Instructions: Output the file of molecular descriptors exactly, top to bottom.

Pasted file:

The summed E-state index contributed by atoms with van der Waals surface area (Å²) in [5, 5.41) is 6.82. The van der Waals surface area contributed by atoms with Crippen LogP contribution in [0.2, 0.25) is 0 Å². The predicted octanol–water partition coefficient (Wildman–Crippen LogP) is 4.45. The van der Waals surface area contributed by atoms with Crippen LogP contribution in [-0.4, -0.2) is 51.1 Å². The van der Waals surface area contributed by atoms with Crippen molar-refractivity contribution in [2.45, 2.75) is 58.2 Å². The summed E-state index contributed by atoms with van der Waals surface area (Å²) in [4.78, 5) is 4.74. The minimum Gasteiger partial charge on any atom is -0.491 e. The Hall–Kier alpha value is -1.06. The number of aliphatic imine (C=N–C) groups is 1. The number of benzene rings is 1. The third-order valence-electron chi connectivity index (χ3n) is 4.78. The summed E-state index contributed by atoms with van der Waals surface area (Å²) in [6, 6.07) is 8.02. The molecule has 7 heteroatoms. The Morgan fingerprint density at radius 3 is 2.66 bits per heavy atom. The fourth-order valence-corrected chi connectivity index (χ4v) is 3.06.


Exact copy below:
The summed E-state index contributed by atoms with van der Waals surface area (Å²) in [5, 5.41) is 6.82. The van der Waals surface area contributed by atoms with Crippen LogP contribution in [0.2, 0.25) is 0 Å². The predicted octanol–water partition coefficient (Wildman–Crippen LogP) is 4.45. The van der Waals surface area contributed by atoms with Crippen LogP contribution in [-0.4, -0.2) is 51.1 Å². The van der Waals surface area contributed by atoms with Crippen molar-refractivity contribution in [2.45, 2.75) is 58.2 Å². The summed E-state index contributed by atoms with van der Waals surface area (Å²) in [4.78, 5) is 4.74. The minimum Gasteiger partial charge on any atom is -0.491 e. The Hall–Kier alpha value is -1.06. The number of aliphatic imine (C=N–C) groups is 1. The number of benzene rings is 1. The third-order valence-electron chi connectivity index (χ3n) is 4.78. The summed E-state index contributed by atoms with van der Waals surface area (Å²) in [6, 6.07) is 8.02. The molecule has 7 heteroatoms. The Morgan fingerprint density at radius 3 is 2.66 bits per heavy atom. The fourth-order valence-corrected chi connectivity index (χ4v) is 3.06.